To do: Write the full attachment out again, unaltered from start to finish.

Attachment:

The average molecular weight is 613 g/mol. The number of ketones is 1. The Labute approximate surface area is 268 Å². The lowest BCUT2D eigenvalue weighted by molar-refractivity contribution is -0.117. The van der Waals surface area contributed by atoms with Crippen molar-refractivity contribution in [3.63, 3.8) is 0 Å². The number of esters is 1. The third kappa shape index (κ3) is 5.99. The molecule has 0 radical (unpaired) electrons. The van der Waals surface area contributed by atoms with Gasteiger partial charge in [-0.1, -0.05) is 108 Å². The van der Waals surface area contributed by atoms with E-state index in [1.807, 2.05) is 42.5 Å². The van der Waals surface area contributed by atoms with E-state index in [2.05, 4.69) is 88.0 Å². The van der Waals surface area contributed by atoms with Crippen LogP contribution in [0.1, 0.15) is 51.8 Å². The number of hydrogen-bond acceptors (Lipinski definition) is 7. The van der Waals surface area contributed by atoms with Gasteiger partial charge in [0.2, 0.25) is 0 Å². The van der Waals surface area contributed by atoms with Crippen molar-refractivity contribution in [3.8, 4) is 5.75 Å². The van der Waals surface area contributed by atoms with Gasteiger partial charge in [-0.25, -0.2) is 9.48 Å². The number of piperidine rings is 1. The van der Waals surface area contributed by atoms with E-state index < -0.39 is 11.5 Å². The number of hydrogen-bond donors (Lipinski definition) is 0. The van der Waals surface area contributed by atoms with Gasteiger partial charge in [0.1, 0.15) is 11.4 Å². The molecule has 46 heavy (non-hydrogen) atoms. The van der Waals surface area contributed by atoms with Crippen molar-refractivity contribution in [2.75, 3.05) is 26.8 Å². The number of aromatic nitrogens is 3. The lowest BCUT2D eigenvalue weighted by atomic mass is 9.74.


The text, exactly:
The average molecular weight is 613 g/mol. The number of ketones is 1. The Labute approximate surface area is 268 Å². The lowest BCUT2D eigenvalue weighted by molar-refractivity contribution is -0.117. The van der Waals surface area contributed by atoms with Crippen molar-refractivity contribution in [3.63, 3.8) is 0 Å². The number of esters is 1. The third kappa shape index (κ3) is 5.99. The molecule has 0 radical (unpaired) electrons. The van der Waals surface area contributed by atoms with Gasteiger partial charge in [-0.1, -0.05) is 108 Å². The van der Waals surface area contributed by atoms with E-state index in [1.807, 2.05) is 42.5 Å². The van der Waals surface area contributed by atoms with E-state index in [2.05, 4.69) is 88.0 Å². The van der Waals surface area contributed by atoms with Crippen LogP contribution in [0.1, 0.15) is 51.8 Å². The number of hydrogen-bond acceptors (Lipinski definition) is 7. The van der Waals surface area contributed by atoms with Gasteiger partial charge in [0.2, 0.25) is 0 Å². The van der Waals surface area contributed by atoms with Crippen molar-refractivity contribution in [3.8, 4) is 5.75 Å². The van der Waals surface area contributed by atoms with Gasteiger partial charge in [-0.25, -0.2) is 9.48 Å². The number of piperidine rings is 1. The van der Waals surface area contributed by atoms with E-state index < -0.39 is 11.5 Å². The number of hydrogen-bond donors (Lipinski definition) is 0. The van der Waals surface area contributed by atoms with Gasteiger partial charge in [0.1, 0.15) is 11.4 Å². The molecule has 46 heavy (non-hydrogen) atoms. The van der Waals surface area contributed by atoms with Crippen molar-refractivity contribution in [2.75, 3.05) is 26.8 Å². The number of aromatic nitrogens is 3. The lowest BCUT2D eigenvalue weighted by atomic mass is 9.74.